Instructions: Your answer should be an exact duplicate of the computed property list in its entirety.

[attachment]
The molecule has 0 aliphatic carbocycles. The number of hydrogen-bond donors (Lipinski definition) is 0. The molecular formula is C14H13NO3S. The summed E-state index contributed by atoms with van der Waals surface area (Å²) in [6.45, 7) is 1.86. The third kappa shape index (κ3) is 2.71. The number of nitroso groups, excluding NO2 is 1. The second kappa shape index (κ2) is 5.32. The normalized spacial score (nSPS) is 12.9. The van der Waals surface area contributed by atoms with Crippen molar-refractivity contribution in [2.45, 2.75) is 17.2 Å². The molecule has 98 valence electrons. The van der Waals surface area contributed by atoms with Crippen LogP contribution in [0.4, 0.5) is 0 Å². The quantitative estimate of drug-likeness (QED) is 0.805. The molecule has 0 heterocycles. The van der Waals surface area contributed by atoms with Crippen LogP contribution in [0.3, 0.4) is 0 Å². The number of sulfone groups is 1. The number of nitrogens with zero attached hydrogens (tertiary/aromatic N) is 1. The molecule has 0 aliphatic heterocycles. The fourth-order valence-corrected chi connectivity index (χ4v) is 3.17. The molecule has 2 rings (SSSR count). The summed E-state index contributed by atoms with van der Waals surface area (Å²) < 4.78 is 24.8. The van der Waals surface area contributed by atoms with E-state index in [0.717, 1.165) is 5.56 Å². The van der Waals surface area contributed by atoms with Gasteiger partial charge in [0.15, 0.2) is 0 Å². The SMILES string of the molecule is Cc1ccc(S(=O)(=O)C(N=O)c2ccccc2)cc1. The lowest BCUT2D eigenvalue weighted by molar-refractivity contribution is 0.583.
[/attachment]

The molecule has 0 aliphatic carbocycles. The number of hydrogen-bond donors (Lipinski definition) is 0. The molecular formula is C14H13NO3S. The summed E-state index contributed by atoms with van der Waals surface area (Å²) in [6.45, 7) is 1.86. The third kappa shape index (κ3) is 2.71. The number of nitroso groups, excluding NO2 is 1. The second kappa shape index (κ2) is 5.32. The normalized spacial score (nSPS) is 12.9. The van der Waals surface area contributed by atoms with Crippen molar-refractivity contribution in [2.45, 2.75) is 17.2 Å². The molecule has 98 valence electrons. The van der Waals surface area contributed by atoms with Crippen LogP contribution in [0.4, 0.5) is 0 Å². The quantitative estimate of drug-likeness (QED) is 0.805. The molecule has 0 heterocycles. The van der Waals surface area contributed by atoms with Crippen LogP contribution in [0.3, 0.4) is 0 Å². The number of sulfone groups is 1. The number of nitrogens with zero attached hydrogens (tertiary/aromatic N) is 1. The molecule has 0 aliphatic heterocycles. The fourth-order valence-corrected chi connectivity index (χ4v) is 3.17. The molecule has 2 rings (SSSR count). The summed E-state index contributed by atoms with van der Waals surface area (Å²) < 4.78 is 24.8. The van der Waals surface area contributed by atoms with E-state index in [0.717, 1.165) is 5.56 Å². The van der Waals surface area contributed by atoms with Gasteiger partial charge in [0.15, 0.2) is 0 Å². The SMILES string of the molecule is Cc1ccc(S(=O)(=O)C(N=O)c2ccccc2)cc1. The lowest BCUT2D eigenvalue weighted by molar-refractivity contribution is 0.583.